New Jersey's Gun Control Laws Aren't Stopping Shootings

In order to become a legal gun owner in the Garden State, residents have to apply to their local police department in order to receive either a Firearms ID card (valid for purchases of long guns) or a pistol purchase permit (which allows an individual to purchase one handgun). The process can be extensive, and can even require applicants to submit character references to their local police department before they get their permission slip to exercise a constitutional right.

The process to obtain a license to carry is even more onerous, and only a handful of people in the state currently possess a carry license. Despite those barriers to legal gun ownership, or maybe because of them, there are still plenty of guns in the hands of criminals in New Jersey, and the state’s draconian gun control laws aren’t doing anything to reduce the increasing levels of violence in the state.

From 2010 through 2019, Paterson averaged 88 shootings per year, with an average of 103 victims, including 15 fatalities, according to city statistics. This year’s shooting incidents mark a 22% increase over the past decade, and the number of victims is almost 40% higher.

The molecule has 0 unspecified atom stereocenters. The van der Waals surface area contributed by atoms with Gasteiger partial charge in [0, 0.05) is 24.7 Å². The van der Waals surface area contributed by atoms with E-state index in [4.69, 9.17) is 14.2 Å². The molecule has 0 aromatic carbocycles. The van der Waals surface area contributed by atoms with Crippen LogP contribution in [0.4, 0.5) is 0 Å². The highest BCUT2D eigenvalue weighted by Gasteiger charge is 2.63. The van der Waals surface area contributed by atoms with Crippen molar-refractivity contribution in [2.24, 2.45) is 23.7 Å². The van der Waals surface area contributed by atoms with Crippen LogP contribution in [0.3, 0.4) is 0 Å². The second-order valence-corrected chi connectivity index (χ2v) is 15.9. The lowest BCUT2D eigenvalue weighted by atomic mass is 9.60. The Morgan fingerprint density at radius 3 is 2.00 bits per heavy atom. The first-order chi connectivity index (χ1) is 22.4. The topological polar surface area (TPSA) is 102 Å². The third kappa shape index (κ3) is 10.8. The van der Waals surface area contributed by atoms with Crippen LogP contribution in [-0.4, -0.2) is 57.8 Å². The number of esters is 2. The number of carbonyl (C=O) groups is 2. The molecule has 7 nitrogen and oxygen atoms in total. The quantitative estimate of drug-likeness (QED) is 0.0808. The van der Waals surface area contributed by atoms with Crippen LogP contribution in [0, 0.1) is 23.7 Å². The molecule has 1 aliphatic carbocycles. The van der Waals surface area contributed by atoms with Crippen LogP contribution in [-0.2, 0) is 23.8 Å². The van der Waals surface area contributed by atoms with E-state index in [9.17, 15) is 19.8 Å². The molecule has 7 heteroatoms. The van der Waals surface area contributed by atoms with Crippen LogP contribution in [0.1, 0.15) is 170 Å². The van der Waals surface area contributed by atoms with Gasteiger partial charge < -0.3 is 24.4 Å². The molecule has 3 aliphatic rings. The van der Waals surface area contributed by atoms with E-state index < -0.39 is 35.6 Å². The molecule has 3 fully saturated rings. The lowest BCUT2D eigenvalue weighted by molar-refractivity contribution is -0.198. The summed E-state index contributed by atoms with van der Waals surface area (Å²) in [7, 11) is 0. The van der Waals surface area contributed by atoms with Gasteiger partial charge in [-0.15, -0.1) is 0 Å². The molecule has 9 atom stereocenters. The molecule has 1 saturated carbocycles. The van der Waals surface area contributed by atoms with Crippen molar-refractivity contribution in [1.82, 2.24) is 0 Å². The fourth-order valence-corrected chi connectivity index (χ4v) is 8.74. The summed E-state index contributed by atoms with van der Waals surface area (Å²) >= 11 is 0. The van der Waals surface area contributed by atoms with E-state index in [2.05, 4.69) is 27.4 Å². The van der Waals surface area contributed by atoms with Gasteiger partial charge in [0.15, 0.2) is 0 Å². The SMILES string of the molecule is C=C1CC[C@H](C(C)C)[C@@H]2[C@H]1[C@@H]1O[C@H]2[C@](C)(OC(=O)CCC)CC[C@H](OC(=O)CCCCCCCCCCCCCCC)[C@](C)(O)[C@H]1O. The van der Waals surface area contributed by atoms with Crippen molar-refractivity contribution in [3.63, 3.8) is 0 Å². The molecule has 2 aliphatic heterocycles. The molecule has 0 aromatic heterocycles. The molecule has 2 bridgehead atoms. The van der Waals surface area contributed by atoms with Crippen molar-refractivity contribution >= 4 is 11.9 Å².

“It’s been a tough year, but it’s not unique to Paterson,” Col. Patrick J. Callahan, superintendent of the New Jersey State Police, said in a phone interview Tuesday afternoon. “This is something that’s occurring in large cities across the country.”

Callahan said New Jersey has endured a 25% increase in shootings compared with this same time in 2019, while the number of homicides from gun violence is 35% higher.

How can this be? Shouldn’t the state’s restrictive gun laws be preventing criminals from illegally obtaining firearms and using them in robberies, carjackings, home invasions, and drive-by shootings?

Clearly New Jersey’s gun control laws aren’t having the impact on violent criminals that anti-gun politicians promise, and with the state’s criminal courts once again going dark because of COVID-19 concerns, criminals who are busted for a gun-related offense will likely be put right back out on the street. In fact, the state has already released more than 2,000 inmates from New Jersey jails and prisons, and officials say the population behind bars will be cut by 35% within the next four months.

Meanwhile, the average resident in Paterson, or Trenton, or Camden still faces almost insurmountable challenges if they attempt to become a legal gun owner. In addition to navigating the maze of red tape imposed by the state, applicants are being forced to wait for months in many cases before they’re approved or denied, stuck in a legal limbo while the criminals who ignore the law continue to wage war on their communities with their illegally obtained firearms.

This is a recipe for disaster, and we’re already watching it play out across the state. Real lives are being impacted, real people are unable to protect their families, and real criminals are getting away with murder thanks to the state’s backwards and bizarre priorities.